The ongoing dispute between Mattel Inc. (the toy giant best known for its line of Barbie dolls) and MGA Entertainment over rights to the Bratz doll line has resulted in a $308 million decision in favor of MGA. The Bratz dolls have pouty lips, hip hop-style clothing and oversized feet, and are aimed at girls ages 9 to 11. The dolls flew off the shelves when they debuted in 2001. Mattel sued MGA, alleging Carter Bryant, a former Mattel employee, created the dolls while employed at Mattel. Bryant claims he created the Bratz dolls when he was on a break from working at Mattel and took his idea to MGA.
Mattel originally filed its lawsuit in 2004 and a Riverside, California federal jury awarded Mattel $100 million in 2008. The verdict was overturned on appeal and sent back for a retrial. At the second trial in Santa Ana, California, the jury rejected Mattel’s claims and found for MGA’s counter-claim. The jury found that Mattel stole 26 of the 114 trade secrets MGA listed. U.S. District Court Judge David O. Cater wrote:
“Mattel’s Chief Executive Officer, general counsel, two in-house counsel, three former high-ranking executives and a current employee all admitted under oath that employees misrepresented themselves to access competitors’ private showrooms and gather information about unreleased products,… Every one of these individuals acknowledge that the conduct was sanctioned by senior members of Mattel’s corporate hierarchy and that it was improper.”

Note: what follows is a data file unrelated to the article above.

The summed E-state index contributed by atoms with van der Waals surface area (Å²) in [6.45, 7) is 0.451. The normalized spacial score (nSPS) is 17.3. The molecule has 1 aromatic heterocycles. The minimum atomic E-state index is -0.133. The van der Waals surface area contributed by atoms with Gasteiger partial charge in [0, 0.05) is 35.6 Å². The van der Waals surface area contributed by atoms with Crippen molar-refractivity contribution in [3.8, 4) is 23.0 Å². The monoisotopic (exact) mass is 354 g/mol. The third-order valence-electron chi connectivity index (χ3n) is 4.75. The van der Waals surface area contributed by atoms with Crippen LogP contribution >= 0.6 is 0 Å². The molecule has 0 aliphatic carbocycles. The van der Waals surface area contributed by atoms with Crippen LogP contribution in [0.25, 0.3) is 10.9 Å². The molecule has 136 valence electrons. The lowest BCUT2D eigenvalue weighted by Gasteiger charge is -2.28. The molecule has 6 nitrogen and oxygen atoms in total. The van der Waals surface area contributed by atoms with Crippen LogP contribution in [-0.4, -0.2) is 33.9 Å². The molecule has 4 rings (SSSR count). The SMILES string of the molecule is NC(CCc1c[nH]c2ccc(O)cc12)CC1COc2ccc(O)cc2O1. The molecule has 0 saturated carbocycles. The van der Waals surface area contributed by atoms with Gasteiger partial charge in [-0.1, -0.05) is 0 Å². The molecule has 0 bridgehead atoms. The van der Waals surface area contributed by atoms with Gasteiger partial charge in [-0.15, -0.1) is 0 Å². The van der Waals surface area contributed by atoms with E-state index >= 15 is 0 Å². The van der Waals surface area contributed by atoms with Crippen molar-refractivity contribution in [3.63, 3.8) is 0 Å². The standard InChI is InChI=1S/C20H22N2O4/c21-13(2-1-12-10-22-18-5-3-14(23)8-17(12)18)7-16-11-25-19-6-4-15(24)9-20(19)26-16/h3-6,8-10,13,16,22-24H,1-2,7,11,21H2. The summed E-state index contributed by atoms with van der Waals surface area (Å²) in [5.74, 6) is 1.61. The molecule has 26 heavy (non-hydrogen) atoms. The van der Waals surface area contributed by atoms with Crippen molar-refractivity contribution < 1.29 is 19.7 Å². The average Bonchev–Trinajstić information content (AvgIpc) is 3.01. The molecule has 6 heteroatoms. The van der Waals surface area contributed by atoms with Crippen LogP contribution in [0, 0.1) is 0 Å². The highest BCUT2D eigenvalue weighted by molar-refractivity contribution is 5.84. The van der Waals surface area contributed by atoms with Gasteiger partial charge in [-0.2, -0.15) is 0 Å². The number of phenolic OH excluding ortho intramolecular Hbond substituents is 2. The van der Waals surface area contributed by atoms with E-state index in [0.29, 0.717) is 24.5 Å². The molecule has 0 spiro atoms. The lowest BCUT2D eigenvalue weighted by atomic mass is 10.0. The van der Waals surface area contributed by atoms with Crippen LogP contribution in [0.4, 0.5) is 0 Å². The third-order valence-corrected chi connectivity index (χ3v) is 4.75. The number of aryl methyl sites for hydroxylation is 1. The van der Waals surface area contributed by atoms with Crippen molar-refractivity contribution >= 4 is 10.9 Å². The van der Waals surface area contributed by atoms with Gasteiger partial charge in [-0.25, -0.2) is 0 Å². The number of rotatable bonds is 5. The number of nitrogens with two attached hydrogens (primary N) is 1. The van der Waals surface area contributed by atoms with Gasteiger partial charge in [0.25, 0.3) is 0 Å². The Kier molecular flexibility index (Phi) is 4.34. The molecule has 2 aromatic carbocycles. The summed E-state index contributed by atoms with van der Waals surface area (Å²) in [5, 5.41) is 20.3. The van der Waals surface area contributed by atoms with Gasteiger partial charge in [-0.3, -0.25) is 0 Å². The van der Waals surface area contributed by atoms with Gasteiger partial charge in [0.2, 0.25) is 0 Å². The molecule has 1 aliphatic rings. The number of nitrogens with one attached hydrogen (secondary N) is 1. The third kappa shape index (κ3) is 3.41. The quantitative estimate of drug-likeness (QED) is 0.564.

Judge Carter granted MGA the jury-determined $85 million plus an additional $85 million in punitive damages for trade secret misappropriation. The jury had originally awarded $88 million, however, Judge Carter reduced it to $85 million due to a math error. Judge Carter also awarded MGA’s Hong Kong Affiliate and its Chief Executive Officer, Isaac Larian, $137 million in legal fees related to copyright and trade secret issues. The total award was more than $309.8 million, which included an additional $2 million in legal fees on trade secret claims.
The cost of this litigation has been enormous for both sides. Larian has said he has spent as much as $170 million on legal fees, while analysts estimate Mattel’s legal fees at $400 million. Mattel issued a statement and said they would, “review the court’s ruling and evaluate next steps.” Mattel will most probably appeal this most recent decision.